We present bioinspired artificial compound eye surface structures that consist of antireflective subwavelength structures (SWSs) on hexagonally patterned microstructures (MSs), for the purpose of efficient light escaping inside light-emitting materials/devices. Theoretical understanding and geometrical optimization of SWSs on MSs are described together with rigorous coupled-wave analysis. As a proof of this concept, AlGaInP red light-emitting diodes (LEDs) with SWS/MSs were fabricated, and a light output power enhancement of 72.47% was achieved as compared to that of conventional LEDs. The artificial compound eye structures are not limited to LEDs, and the fabrication process is compatible with most semiconductor device manufacturing processes; hence, this concept opens up new possibilities for improving the optical performance of various optoelectronic device applications.
©2011 Optical Society of America
In recent decades, extensive research efforts have been made by scientists and engineers to mimic micro- or nanostructures in nature because of their useful properties, such as the vivid colors of butterfly wings and diatoms [1,2], the self-cleaning ability of lotus leaves , and the broadband antireflection of nipple arrays in compound eyes [4,5]. Indeed, the compound eyes of nocturnal insects present a fascinating object for biomimetic studies due to their well-organized structures for light detection with a wide field of view . These surfaces consist of subwavelength structures (SWSs) with a tapered profile on thousands of hexagonal microlens arrays. The former acts as a homogeneous medium with a graded refractive index profile to reduce Fresnel reflection at the surface, and the latter focuses the incident light towards the photoreceptor cells. These hierarchical micro- and nanostructures also show antifogging effects as well as efficient light collection properties .
Bioinspired artificial compound eyes, which were successfully demonstrated by Lee et al. , have shown optical characteristics that are very similar to those of natural compound eyes; hence, they are regarded as promising candidates for various optical sensors or imaging systems. However, only a few studies have reported on the integration of SWSs across the entire surface of microstructures (MSs) [9,10], and this continues to be a technical challenge. In practical optoelectronic device applications including solar cells, photodetectors, and light-emitting diodes (LEDs), the use of SWSs could play an important role in enhancing the optical efficiency due to their broadband and omnidirectional antireflection properties [11–18]. Unlike solar cells and other photosensitive devices, the light extraction enhancement of LED with SWSs is hindered mainly by the occurrence of total internal reflection (TIR) above the critical angle. This effect accounts for why most LEDs with SWSs or graded index materials show only a ~30% improvement in light output power [16–20].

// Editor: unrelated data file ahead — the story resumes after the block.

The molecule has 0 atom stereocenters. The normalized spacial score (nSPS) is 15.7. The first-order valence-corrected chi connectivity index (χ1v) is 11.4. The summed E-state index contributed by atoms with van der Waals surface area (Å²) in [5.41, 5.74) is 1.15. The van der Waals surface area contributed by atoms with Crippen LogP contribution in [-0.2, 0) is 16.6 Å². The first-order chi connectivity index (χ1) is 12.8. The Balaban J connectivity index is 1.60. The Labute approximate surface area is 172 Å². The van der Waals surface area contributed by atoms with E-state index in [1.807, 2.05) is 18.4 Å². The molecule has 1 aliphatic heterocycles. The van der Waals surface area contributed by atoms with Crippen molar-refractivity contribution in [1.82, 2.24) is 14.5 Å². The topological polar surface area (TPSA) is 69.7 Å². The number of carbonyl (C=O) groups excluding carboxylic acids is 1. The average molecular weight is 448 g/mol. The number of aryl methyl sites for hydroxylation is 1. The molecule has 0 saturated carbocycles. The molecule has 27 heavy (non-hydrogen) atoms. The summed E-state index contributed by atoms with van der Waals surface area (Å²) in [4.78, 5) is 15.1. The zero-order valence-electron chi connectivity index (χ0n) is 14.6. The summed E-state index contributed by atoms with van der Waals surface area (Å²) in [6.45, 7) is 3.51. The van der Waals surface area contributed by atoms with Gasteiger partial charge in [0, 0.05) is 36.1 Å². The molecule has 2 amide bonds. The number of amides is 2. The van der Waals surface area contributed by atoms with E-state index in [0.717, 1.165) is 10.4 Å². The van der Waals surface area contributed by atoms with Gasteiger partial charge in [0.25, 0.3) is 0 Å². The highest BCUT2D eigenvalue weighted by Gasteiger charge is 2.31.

Herein, we demonstrate bioinspired compound eye surface structures consisting of SWSs on MSs for the purpose of eliminating both Fresnel reflection and total internal reflection in LEDs. The main mechanism for light escaping is quite different with previously reported multi-roughened surface structures [21,22]. The SWSs with desired feature are formed across the entire surface of hexagonally patterned MSs on GaP substrates by an overall dry etch process using thermally dewetted silver (Ag) nanoparticle masks [23,24]. In this approach, the SWSs on MSs provide efficient light extraction and thus improve the light output power by up to 70% in AlGaInP red LEDs as compared to that of conventional LEDs.